Monday, April 22, 2013

"42" Isn't Black History... It's American History

I recently saw the movie based on Jackie Robinson's life, "42."  For those born under rocks, Robinson is credited with breaking the color barrier in America's Game, Major League Baseball.  Now, I'm not one to do movie reviews, but this movie was so important to me, that I felt compelled to blog about it.  I grew up a Los Angeles Dodgers fan in the 70's, not even knowing what Jackie had done as a Brooklyn Dodger in the 40's.  In fact, I was almost in my teens before I really knew the story of Jackie Robinson.

I'm not going to literally break down plots or spoilers of the movie, but I do want to discuss what the movie represents: "42," written and directed by Brian Helgeland, didn't simply present the movie as a focus on Robinson's life.  He presented the movie from multiple perspectives so that anyone could appreciate it.  "42" isn't black history, it's American history.

If you go to see this movie, and I hope that you will, then be prepared to pay close attention to everything.  Not just what Jackie went through, but how it affected everyone around him from family to teammates.  By the time the two hours and eight minutes are up in this film, you will have experienced the following:

  • How Jackie felt just simply trying to play the sport that he loved as a black man.
  • How black people once encouraged one another to succeed.
  • How athletes once inspired youth based on their on-the-field play and not their off-the-field style.
  • How many white people wanted to see change in the U.S. in regards to racial equality.
  • How a man benefited from and showed love to a loyal and confident wife.
  • How racism is a learned behavior.
  • How Jackie's teammates unfairly suffered simply from being on the same team as a black man.
  • How one man's bravery literally changed the lives of millions.
Now, that's saying a lot, but that's exactly what I got out of this movie and more.  Will the movie win an award?  Well, Harrison Ford wasn't too shabby and may be considered for an Oscar.  Chadwick Boseman was great as Jackie Robinson and Nicole Beharie was flawless as his wife, Rachel.  My longshot to win an award is the sportswriter, Wendell Smith, played by Andre Holland.  I truly enjoyed his role in the movie.

Jackie's life didn't just change baseball.  It changed the country, just as a lot of historical moments in sports have.  We may not have seen Arthur Ashe or Tiger Woods had it not been for Jackie Robinson.  Sure, someone would have broken into those sports, but it may not have been them.  It may have come later had Robinson not already set the stage.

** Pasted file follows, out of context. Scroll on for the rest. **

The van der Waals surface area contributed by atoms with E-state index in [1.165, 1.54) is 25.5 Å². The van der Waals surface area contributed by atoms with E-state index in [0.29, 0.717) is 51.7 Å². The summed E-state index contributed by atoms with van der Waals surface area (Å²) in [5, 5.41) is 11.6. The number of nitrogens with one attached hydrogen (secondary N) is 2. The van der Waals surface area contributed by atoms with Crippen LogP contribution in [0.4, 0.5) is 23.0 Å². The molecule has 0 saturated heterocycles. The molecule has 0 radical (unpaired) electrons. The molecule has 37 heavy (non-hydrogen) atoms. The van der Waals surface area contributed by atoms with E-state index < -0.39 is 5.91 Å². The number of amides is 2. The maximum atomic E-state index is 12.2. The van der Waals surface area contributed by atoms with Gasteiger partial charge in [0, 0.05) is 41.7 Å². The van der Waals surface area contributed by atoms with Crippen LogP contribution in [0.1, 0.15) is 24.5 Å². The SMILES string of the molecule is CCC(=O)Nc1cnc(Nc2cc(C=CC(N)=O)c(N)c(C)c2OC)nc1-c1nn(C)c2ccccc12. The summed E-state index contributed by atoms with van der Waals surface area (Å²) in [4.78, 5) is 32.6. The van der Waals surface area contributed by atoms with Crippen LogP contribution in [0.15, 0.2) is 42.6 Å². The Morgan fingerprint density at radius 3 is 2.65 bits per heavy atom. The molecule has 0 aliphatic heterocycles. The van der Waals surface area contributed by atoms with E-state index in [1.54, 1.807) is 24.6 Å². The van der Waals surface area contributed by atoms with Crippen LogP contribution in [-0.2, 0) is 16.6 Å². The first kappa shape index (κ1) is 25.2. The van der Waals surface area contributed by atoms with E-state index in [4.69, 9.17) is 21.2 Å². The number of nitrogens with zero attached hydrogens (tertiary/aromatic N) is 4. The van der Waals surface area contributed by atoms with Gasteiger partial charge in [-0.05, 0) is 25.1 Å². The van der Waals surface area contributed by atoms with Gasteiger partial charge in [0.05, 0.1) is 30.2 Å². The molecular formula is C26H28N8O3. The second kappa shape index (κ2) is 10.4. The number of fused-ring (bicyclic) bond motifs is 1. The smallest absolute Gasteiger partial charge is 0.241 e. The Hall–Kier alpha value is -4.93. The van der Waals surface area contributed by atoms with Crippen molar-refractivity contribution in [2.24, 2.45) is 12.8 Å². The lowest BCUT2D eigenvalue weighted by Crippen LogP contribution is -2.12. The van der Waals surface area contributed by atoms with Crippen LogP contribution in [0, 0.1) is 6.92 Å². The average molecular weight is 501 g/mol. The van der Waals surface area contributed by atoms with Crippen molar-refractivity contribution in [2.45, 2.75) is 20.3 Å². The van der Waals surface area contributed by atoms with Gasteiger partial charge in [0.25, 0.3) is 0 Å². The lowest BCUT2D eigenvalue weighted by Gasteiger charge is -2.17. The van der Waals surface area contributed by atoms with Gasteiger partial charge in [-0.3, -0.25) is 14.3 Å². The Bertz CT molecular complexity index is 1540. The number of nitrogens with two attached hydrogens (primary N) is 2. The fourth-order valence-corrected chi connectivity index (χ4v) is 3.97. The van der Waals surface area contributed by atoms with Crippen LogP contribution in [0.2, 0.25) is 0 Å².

In fact, one reason I'm not a fan of Tiger Woods to this day is because of Jackie Robinson.  Back in 1997, Tiger was invited to be the speaker at the 50th Anniversary of Robinson breaking the color barrier in Major League Baseball.  President Bill Clinton invited Tiger to attend the event with Jackie's widow, Rachel, and be the guest speaker.  Tiger refused because he was going on vacation with his friends.

Excuse me?

Jackie Robinson was the difference between Tiger Woods putting on grass instead of cutting the grass.

Reread that sentence again and think about it for a second.  Robinson paved the way for people like Tiger and to me, nothing short of Armageddon should have prevented Woods from standing on that podium next to Rachel Robinson and honoring the man who set the standard.  Tiger can play in a white man's sport and win an event, which is ironically called "The Masters," because Jackie opened the door.  In fact, Tiger had won The Masters just two days before the Robinson anniversary.  The timing would have been perfect.  But, he was "tired" and wanted to relax.  For that, I will forever smile when he loses a Major event on the PGA Tour.

I have a poster of Jackie Robinson that will go up in my man cave as soon as the frame arrives for it.  I'm not a new fan of Robinson.  I've had his jersey for as long as I can remember.  But, this movie not only made me a bigger fan of his, but it rekindled my affection for baseball as well.  A sport that I'd left for dead after the 1994 strike.

Jackie Robinson became much more than a player.  He became a hero.  He became an icon.  He became a source of inspiration.  America can still be a great country if we simply had some people brave enough to spark change.  That includes removing the teaching of racism in this country.  Pee Wee Reese, Jackie's teammate, once told him that, "maybe someday, everyone will wear number 42 so that we can't tell each other apart."

He never knew those words would be prophetic.

Every April, every team wears #42 in honor of Jackie Robinson

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